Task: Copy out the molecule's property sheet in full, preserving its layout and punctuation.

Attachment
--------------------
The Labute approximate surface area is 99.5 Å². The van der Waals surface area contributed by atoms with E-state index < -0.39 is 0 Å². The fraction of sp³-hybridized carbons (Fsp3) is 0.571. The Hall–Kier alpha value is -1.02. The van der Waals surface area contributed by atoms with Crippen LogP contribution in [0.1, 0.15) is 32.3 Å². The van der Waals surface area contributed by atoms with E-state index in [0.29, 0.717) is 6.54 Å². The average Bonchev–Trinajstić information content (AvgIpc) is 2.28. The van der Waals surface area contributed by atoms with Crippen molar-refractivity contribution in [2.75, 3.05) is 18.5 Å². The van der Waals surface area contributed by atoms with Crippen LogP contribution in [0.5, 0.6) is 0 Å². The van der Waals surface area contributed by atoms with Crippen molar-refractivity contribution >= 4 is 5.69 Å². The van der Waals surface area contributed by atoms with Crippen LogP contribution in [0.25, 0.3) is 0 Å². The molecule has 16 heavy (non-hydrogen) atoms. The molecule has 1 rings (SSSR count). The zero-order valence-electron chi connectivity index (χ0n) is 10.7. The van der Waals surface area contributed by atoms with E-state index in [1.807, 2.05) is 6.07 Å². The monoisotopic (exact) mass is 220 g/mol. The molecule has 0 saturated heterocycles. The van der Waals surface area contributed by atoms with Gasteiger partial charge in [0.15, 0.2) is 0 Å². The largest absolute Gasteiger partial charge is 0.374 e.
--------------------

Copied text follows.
The Labute approximate surface area is 99.5 Å². The van der Waals surface area contributed by atoms with E-state index < -0.39 is 0 Å². The fraction of sp³-hybridized carbons (Fsp3) is 0.571. The Hall–Kier alpha value is -1.02. The van der Waals surface area contributed by atoms with Crippen LogP contribution in [0.1, 0.15) is 32.3 Å². The van der Waals surface area contributed by atoms with E-state index in [0.29, 0.717) is 6.54 Å². The average Bonchev–Trinajstić information content (AvgIpc) is 2.28. The van der Waals surface area contributed by atoms with Crippen molar-refractivity contribution in [2.75, 3.05) is 18.5 Å². The van der Waals surface area contributed by atoms with Crippen LogP contribution in [0.5, 0.6) is 0 Å². The van der Waals surface area contributed by atoms with Crippen molar-refractivity contribution >= 4 is 5.69 Å². The van der Waals surface area contributed by atoms with Crippen LogP contribution in [0.25, 0.3) is 0 Å². The molecule has 16 heavy (non-hydrogen) atoms. The molecule has 1 rings (SSSR count). The zero-order valence-electron chi connectivity index (χ0n) is 10.7. The van der Waals surface area contributed by atoms with E-state index in [1.807, 2.05) is 6.07 Å². The monoisotopic (exact) mass is 220 g/mol. The molecule has 0 saturated heterocycles. The van der Waals surface area contributed by atoms with Gasteiger partial charge in [0.15, 0.2) is 0 Å². The largest absolute Gasteiger partial charge is 0.374 e.